From what I could tell as I roamed the city, cycling is very popular and the trails are well used. The key (I think) to Perth's cycling infrastructure in the beautiful Swan river, which lends it's banks to a brilliant trail all the way from the city to Fremantle. I didn't get to ride it but hope to some day. For the roadies craving hills there's the climb from the city to Kings Park and I'm told there are some decent climbs not too far out of the city.

Perhaps Perth's biggest cycling advantage is its favourable weather - when I was there it was 27 degrees and blue skies... but alas, I'm now back in Melbourne and I must now jump on the bike and ride home from work, and as a welcome home it looks like it's just about to start raining! Ahhh, Melbourne gotta love it!

Perth from King's Park

Heading into the city

Approaching the bell tower at Barrack st Jetty

Bike trail along the Mitchell Freeway

Tuesday, 20 September 2011

Vuelta Wrap

I know I'm a bit late to do a Vueta wrap, but I've gotta write something. It's one of the biggest cycling races in the world... one of the 'Big Three'. But to be honest with you, even if I wanted to do a complete wrap of Spain's premier road stage race - the Vuelta a Espana, I couldn't.

The truth is that it passed me by completely. And it seems I'm not the only one. Everyone I have spoken to, friends and colleagues alike, have said the same thing. They just weren't interested. And many of my most frequented cycling websites have reported the same thing.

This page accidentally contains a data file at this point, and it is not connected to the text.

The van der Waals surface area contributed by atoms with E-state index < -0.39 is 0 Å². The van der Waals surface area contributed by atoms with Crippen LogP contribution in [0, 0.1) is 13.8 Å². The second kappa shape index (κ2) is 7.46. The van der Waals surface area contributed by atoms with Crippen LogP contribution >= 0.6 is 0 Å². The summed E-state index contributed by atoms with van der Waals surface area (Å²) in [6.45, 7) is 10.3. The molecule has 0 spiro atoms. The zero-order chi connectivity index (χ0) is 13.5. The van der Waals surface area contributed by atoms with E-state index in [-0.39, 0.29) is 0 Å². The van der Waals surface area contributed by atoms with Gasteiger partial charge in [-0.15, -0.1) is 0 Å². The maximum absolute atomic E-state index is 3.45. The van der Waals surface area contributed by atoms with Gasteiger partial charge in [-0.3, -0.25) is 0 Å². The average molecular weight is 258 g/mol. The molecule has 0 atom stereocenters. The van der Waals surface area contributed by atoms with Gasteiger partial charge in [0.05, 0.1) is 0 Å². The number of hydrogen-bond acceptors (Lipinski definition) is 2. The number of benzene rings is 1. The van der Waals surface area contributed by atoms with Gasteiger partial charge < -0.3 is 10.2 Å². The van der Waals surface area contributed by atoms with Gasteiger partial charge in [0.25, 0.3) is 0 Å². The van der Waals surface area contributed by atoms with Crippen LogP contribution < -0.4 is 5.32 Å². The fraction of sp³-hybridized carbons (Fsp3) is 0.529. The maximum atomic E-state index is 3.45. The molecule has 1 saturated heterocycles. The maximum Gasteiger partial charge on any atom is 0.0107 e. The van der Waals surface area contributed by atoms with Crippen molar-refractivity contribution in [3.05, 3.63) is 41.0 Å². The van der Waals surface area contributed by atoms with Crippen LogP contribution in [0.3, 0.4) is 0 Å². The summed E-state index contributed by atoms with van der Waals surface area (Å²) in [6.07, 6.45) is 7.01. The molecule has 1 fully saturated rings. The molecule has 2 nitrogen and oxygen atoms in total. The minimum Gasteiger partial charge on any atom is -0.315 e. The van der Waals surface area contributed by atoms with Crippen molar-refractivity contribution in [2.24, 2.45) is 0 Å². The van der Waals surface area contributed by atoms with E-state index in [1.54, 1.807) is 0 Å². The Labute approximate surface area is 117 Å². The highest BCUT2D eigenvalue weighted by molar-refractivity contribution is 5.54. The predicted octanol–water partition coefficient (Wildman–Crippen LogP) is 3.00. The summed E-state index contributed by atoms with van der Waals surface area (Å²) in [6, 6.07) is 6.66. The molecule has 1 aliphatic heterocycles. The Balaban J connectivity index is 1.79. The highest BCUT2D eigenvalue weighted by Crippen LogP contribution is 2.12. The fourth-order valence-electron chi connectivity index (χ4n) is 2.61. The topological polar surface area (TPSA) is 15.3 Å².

It's not like I didn't care at all, I still had to see who picked up the stage wins and I was keen to see if Bradley Wiggins could come back from a smashed collar bone in the Tour de France and take the win, but as for staying up late and watching the SBS coverage - forget it. Thing is... I don't know why.

Did we all have hangovers from one of most engaging TDF's in recent years? Did the lack of the big names have some impact? I mean, who the hell is Cobo anyway? Did the timing of USA Pro Cycling Challenge distract us? Or was it the course? Were the stages uninventive and boring? I know a few people have suggested that the lack of a decisive penultimate stage killed the excitement. And maybe, for us Aussies, it was the late start time of the coverage (11:30pm). That's way past my bedttime on a school night!

Whatever the reason, our lack of interest is a problem for Unipublic, the organising body. At a boom time for international cycling, there shouldn't be such a widespread lack of interest in one of our sports biggest races. The need to make adjustments and tweaks to ensure we are glued to our TV sets. If they cant attract the big names because they are all spent after the TDF - then delay the race a few weeks and offer more incentives for riders and teams. No one want to see the downfall of one of the pillars of cycling.

Anyhow - congratulations to Cobo. If we didn't know who he was before - we certainly do now. And we will all stand up and take notice of him from now on I'm sure! And, like me, he rides a Fuji!